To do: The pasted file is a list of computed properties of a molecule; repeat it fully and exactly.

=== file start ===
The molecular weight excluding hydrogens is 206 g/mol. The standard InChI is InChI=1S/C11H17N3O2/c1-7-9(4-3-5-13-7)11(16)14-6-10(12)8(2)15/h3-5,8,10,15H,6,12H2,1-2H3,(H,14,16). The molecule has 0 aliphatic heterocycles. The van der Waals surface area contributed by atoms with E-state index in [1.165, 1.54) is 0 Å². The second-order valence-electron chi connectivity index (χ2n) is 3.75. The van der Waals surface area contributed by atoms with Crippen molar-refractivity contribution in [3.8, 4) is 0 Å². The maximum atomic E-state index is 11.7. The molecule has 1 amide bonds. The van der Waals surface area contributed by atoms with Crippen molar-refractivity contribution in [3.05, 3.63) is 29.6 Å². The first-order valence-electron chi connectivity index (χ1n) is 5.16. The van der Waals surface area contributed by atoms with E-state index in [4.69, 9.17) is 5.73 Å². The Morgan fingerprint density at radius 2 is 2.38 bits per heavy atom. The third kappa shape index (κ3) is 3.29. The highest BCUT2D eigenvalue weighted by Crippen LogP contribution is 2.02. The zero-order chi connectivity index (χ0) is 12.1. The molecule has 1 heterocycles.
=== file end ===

The molecular weight excluding hydrogens is 206 g/mol. The standard InChI is InChI=1S/C11H17N3O2/c1-7-9(4-3-5-13-7)11(16)14-6-10(12)8(2)15/h3-5,8,10,15H,6,12H2,1-2H3,(H,14,16). The molecule has 0 aliphatic heterocycles. The van der Waals surface area contributed by atoms with E-state index in [1.165, 1.54) is 0 Å². The second-order valence-electron chi connectivity index (χ2n) is 3.75. The van der Waals surface area contributed by atoms with Crippen molar-refractivity contribution in [3.8, 4) is 0 Å². The maximum atomic E-state index is 11.7. The molecule has 1 amide bonds. The van der Waals surface area contributed by atoms with Crippen molar-refractivity contribution in [3.05, 3.63) is 29.6 Å². The first-order valence-electron chi connectivity index (χ1n) is 5.16. The van der Waals surface area contributed by atoms with E-state index in [4.69, 9.17) is 5.73 Å². The Morgan fingerprint density at radius 2 is 2.38 bits per heavy atom. The third kappa shape index (κ3) is 3.29. The highest BCUT2D eigenvalue weighted by Crippen LogP contribution is 2.02. The zero-order chi connectivity index (χ0) is 12.1. The molecule has 1 heterocycles.